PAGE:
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This collection of essays on a wide range of contemporary topics certainly lives up to its subtitle. The first section, ‘Engaging with the World’ covers a wide spectrum from Islam and Islamist extremism to ecumenism and social media. Sam Wells has an arresting style, which owes a great deal to his experience as a regular contributor to Thought for the Day, but as with that programme, just at the point when one is ready for further exposition of the topic, the time is up. There is an interesting take on the story of Ruth in the essay on migration. ‘There is no need to be sentimental about Ruth’s story. She faces a terrible crisis as the story begins. It’s not necessary to portray her simply as a pious, devoted daughter in law who discovers an influential kinsman and patron and makes him her husband. She uses guile and seduction to achieve what her lowly social status would never have given her.’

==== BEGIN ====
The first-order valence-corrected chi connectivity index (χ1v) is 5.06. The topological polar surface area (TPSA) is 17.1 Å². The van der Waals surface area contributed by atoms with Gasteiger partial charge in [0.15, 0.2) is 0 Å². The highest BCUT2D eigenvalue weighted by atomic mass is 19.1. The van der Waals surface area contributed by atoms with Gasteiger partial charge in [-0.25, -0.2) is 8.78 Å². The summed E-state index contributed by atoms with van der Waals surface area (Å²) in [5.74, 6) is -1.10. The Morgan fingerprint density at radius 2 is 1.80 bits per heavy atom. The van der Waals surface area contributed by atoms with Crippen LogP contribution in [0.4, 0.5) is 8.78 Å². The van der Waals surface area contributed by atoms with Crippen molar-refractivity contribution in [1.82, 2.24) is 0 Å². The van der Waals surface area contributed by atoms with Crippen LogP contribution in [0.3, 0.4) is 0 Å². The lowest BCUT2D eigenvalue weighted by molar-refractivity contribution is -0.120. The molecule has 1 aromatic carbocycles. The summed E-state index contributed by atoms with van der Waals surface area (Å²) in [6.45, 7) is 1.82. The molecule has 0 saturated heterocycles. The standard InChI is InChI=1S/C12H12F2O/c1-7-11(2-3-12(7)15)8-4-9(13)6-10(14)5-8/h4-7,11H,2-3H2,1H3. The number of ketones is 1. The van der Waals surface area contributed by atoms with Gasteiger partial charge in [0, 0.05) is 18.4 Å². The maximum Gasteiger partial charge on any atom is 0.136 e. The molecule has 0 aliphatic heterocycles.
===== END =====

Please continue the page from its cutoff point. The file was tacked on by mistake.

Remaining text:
The second and third sections are as arresting, but in a more personal way. ‘Being Human’ deals with a variety of human conditions, from obesity and domestic violence, to disability, childhood and LGBT. Sam Wells’ direct style and compassionate approach provide plenty of food for thought. Much of the book lends itself to lively group discussions, particularly the essay on international development, where the writer promotes the idea that we should be more humble in our approach rather than adopting a superior attitude of ‘doing good’!

Sam Wells’ experience as a pastor provides the background to the final section, ‘Mortality’. His compassion is evident in these final essays, where he does not flinch or mince his words. In all, this is a stimulating and thought provoking read, not to be swallowed whole, but rather to be taken slowly.

Averil Swanton TSSF